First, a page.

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Chronic pelvic pain syndrome in men is associated with reduction of relative gray matter volume in the anterior cingulate cortex compared to healthy controls


Mordasini, Livio; Weisstanner, Christian; Rummel, Christian; Thalmann, George N; Verma, Rajeev K; Wiest, Roland; Kessler, Thomas M (2012). Chronic pelvic pain syndrome in men is associated with reduction of relative gray matter volume in the anterior cingulate cortex compared to healthy controls. Journal of Urology, 188(6):2233-2237.

Abstract

PURPOSE: Although chronic pelvic pain syndrome impairs the life of millions of people worldwide, the exact pathomechanisms involved remain to be elucidated. As with other chronic pain syndromes, the central nervous system may have an important role in chronic pelvic pain syndrome. Thus, we assessed brain alterations associated with abnormal pain processing in patients with chronic pelvic pain syndrome.
MATERIALS AND METHODS: Using brain morphology assessment applying structural magnetic resonance imaging, we prospectively investigated a consecutive series of 20 men with refractory chronic pelvic pain syndrome, and compared these patients to 20 gender and age matched healthy controls. Between group differences in relative gray matter volume and the association with bother of chronic pelvic pain syndrome were assessed using whole brain covariate analysis.
RESULTS: Patients with chronic pelvic pain syndrome had a mean (± SD) age of 40 (± 14) years, a mean NIH-CPSI (National Institutes of Health Chronic Prostatitis Symptom Index) total score of 28 (± 6) and a mean pain subscale of 14 (± 3). In patients with chronic pelvic pain syndrome compared to healthy controls there was a significant reduction in relative gray matter volume in the anterior cingulate cortex of the dominant hemisphere. This finding correlated with the NIH-CPSI total score (r = 0.57) and pain subscale (r = 0.51).
CONCLUSIONS: Reduction in relative gray matter volume in the anterior cingulate cortex and correlation with bother of chronic pelvic pain syndrome suggest an essential role for the anterior cingulate cortex in chronic pelvic pain syndrome. Since this area is a core structure of emotional pain processing, central pathomechanisms of chronic pelvic pain syndrome may be considered a promising therapeutic target and may explain the often unsatisfactory results of treatments focusing on peripheral dysfunction.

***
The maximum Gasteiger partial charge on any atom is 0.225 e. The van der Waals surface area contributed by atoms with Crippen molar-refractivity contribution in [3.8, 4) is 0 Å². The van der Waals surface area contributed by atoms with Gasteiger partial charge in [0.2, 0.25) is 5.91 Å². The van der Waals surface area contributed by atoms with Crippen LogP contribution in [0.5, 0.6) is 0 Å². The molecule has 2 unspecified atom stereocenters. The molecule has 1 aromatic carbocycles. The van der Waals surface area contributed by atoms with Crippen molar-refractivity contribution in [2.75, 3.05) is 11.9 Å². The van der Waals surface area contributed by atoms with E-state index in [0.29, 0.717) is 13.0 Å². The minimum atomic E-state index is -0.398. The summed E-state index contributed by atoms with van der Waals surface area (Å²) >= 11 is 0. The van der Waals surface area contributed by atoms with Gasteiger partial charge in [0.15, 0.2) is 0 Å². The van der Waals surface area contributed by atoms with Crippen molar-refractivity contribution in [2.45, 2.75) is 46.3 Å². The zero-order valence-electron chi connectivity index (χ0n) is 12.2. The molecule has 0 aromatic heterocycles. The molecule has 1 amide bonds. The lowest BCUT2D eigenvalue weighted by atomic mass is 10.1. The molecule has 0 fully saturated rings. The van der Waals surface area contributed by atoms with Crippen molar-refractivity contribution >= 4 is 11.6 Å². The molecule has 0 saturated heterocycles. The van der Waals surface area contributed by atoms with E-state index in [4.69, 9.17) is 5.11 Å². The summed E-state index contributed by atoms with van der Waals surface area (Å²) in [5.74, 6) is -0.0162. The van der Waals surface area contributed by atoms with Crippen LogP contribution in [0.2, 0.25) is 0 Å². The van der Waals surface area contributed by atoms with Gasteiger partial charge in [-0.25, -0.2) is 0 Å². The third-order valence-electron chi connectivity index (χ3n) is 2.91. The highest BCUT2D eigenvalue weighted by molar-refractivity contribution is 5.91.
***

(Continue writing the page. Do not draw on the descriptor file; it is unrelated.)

Abstract

PURPOSE: Although chronic pelvic pain syndrome impairs the life of millions of people worldwide, the exact pathomechanisms involved remain to be elucidated. As with other chronic pain syndromes, the central nervous system may have an important role in chronic pelvic pain syndrome. Thus, we assessed brain alterations associated with abnormal pain processing in patients with chronic pelvic pain syndrome.
MATERIALS AND METHODS: Using brain morphology assessment applying structural magnetic resonance imaging, we prospectively investigated a consecutive series of 20 men with refractory chronic pelvic pain syndrome, and compared these patients to 20 gender and age matched healthy controls. Between group differences in relative gray matter volume and the association with bother of chronic pelvic pain syndrome were assessed using whole brain covariate analysis.
RESULTS: Patients with chronic pelvic pain syndrome had a mean (± SD) age of 40 (± 14) years, a mean NIH-CPSI (National Institutes of Health Chronic Prostatitis Symptom Index) total score of 28 (± 6) and a mean pain subscale of 14 (± 3). In patients with chronic pelvic pain syndrome compared to healthy controls there was a significant reduction in relative gray matter volume in the anterior cingulate cortex of the dominant hemisphere. This finding correlated with the NIH-CPSI total score (r = 0.57) and pain subscale (r = 0.51).
CONCLUSIONS: Reduction in relative gray matter volume in the anterior cingulate cortex and correlation with bother of chronic pelvic pain syndrome suggest an essential role for the anterior cingulate cortex in chronic pelvic pain syndrome. Since this area is a core structure of emotional pain processing, central pathomechanisms of chronic pelvic pain syndrome may be considered a promising therapeutic target and may explain the often unsatisfactory results of treatments focusing on peripheral dysfunction.

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Additional indexing

Item Type:Journal Article, refereed, original work
Communities & Collections:04 Faculty of Medicine > Balgrist University Hospital, Swiss Spinal Cord Injury Center
Dewey Decimal Classification:610 Medicine & health
Language:English
Date:December 2012
Deposited On:21 Feb 2013 08:29
Last Modified:05 Apr 2016 16:31
Publisher:Elsevier
ISSN:0022-5347
Publisher DOI:https://doi.org/10.1016/j.juro.2012.08.043
PubMed ID:23083652

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